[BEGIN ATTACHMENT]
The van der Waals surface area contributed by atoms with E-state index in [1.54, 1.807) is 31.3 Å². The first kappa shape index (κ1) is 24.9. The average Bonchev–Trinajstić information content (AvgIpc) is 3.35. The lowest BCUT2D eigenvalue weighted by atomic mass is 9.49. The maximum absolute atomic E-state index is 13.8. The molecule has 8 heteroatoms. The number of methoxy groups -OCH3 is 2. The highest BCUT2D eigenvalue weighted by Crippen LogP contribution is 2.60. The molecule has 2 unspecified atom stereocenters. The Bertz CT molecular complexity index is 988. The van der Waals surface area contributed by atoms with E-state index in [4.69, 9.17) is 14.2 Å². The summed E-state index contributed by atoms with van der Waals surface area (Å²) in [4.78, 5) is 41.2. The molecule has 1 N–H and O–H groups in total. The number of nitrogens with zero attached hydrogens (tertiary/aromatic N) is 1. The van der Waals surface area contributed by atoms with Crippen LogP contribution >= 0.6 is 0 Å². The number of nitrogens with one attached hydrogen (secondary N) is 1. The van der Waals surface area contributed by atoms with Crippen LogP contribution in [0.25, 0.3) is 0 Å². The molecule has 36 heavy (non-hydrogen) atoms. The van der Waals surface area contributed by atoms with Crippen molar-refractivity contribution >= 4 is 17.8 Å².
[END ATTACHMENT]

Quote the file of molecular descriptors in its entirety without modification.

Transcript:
The van der Waals surface area contributed by atoms with E-state index in [1.54, 1.807) is 31.3 Å². The first kappa shape index (κ1) is 24.9. The average Bonchev–Trinajstić information content (AvgIpc) is 3.35. The lowest BCUT2D eigenvalue weighted by atomic mass is 9.49. The maximum absolute atomic E-state index is 13.8. The molecule has 8 heteroatoms. The number of methoxy groups -OCH3 is 2. The highest BCUT2D eigenvalue weighted by Crippen LogP contribution is 2.60. The molecule has 2 unspecified atom stereocenters. The Bertz CT molecular complexity index is 988. The van der Waals surface area contributed by atoms with E-state index in [4.69, 9.17) is 14.2 Å². The summed E-state index contributed by atoms with van der Waals surface area (Å²) in [4.78, 5) is 41.2. The molecule has 1 N–H and O–H groups in total. The number of nitrogens with zero attached hydrogens (tertiary/aromatic N) is 1. The van der Waals surface area contributed by atoms with Crippen LogP contribution >= 0.6 is 0 Å². The number of nitrogens with one attached hydrogen (secondary N) is 1. The van der Waals surface area contributed by atoms with Crippen LogP contribution in [0.25, 0.3) is 0 Å². The molecule has 36 heavy (non-hydrogen) atoms. The van der Waals surface area contributed by atoms with Crippen molar-refractivity contribution >= 4 is 17.8 Å².